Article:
Management by Objectives (MbO) - invented by Peter Drucker in the 1950s is a leadership approach in which superior managers and subordinate employees jointly define objectives, constantly review achievement-progress and assess final achievements. IT-support for MbO is given within Human Resource Information Systems (HRIS) or Employee Performance Management Systems (EPMS). Functions to constantly document achievement-status by employees or asynchronous communication possibilities for objective-discussion are not integrated in these systems. Thus, achievement-discussion has to be done with separate media such as email. Considering this, managers might lose track about achievement-levels and employees likely lose awareness of their objectives. To overcome these problems we interpret this situation from a Principal Agent perspective and conceptualize a specific MbO-tool on a weblog-basis. Within our concept each manager and employee possesses an intra-organizational weblog, in which he/she documents his/her objectives and corresponding status reports. Managers can comment on status reports and delegate sub-objectives via an automatic transfer of objectives from his/her weblog to an employees weblog. Drawing on this, we construct an explanatory design theory for the problems above and for MbO-tools in general. The evaluation by using the Principal Agent theory shows that our approach decreases MbO information asymmetries and increase objective-awareness.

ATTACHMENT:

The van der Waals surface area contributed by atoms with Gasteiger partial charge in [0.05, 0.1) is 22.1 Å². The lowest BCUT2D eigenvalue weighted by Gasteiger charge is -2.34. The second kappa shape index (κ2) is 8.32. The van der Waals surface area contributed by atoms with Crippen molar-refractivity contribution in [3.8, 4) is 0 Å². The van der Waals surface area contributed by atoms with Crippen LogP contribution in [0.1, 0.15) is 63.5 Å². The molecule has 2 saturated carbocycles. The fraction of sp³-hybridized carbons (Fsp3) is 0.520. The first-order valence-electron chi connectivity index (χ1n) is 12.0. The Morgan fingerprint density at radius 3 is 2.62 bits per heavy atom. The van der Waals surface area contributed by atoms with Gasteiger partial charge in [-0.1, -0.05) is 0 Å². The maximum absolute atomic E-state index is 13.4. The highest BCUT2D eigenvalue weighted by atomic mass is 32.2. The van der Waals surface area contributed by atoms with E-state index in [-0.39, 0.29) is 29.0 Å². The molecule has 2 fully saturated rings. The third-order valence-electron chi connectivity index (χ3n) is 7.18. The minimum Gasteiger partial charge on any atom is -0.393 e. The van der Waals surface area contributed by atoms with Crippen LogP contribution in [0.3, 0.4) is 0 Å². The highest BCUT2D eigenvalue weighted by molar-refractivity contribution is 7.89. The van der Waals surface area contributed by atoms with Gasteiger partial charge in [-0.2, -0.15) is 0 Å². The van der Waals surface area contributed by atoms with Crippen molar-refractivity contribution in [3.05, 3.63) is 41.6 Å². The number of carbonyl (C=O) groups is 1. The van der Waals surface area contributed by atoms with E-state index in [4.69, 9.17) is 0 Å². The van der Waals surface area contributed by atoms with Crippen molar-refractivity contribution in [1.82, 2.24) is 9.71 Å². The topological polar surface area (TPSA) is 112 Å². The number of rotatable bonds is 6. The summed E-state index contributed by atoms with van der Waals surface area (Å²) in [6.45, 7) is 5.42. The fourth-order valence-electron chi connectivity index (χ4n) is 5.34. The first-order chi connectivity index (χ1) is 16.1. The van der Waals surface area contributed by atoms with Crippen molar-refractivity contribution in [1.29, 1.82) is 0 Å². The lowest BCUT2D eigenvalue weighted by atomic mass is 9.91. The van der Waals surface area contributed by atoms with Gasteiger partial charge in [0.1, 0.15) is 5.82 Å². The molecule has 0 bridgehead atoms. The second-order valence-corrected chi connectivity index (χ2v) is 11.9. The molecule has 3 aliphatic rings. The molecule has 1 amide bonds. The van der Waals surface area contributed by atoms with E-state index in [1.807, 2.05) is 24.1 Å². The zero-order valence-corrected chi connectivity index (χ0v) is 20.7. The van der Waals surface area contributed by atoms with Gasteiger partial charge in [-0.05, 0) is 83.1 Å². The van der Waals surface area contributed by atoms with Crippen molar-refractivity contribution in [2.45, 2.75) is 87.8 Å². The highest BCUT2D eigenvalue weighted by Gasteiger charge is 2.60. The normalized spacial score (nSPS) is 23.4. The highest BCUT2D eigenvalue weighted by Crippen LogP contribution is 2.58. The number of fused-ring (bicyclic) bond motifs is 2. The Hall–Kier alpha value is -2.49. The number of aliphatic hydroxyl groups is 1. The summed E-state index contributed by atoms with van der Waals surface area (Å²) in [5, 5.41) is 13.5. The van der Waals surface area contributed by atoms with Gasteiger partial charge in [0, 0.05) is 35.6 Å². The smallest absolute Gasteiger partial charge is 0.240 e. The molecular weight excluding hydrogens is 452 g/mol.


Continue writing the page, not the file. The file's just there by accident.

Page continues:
Klein, Marco; Bitzer, Stefan; and Schumann, Matthias, "TOWARDS IT-SUPPORTED MANAGEMENT BY OBJECTIVES - A DESIGN THEORY BASED ON INTRA-ORGANIZATIONAL WEBLOGS" (2012). ECIS 2012 Proceedings. Paper 14.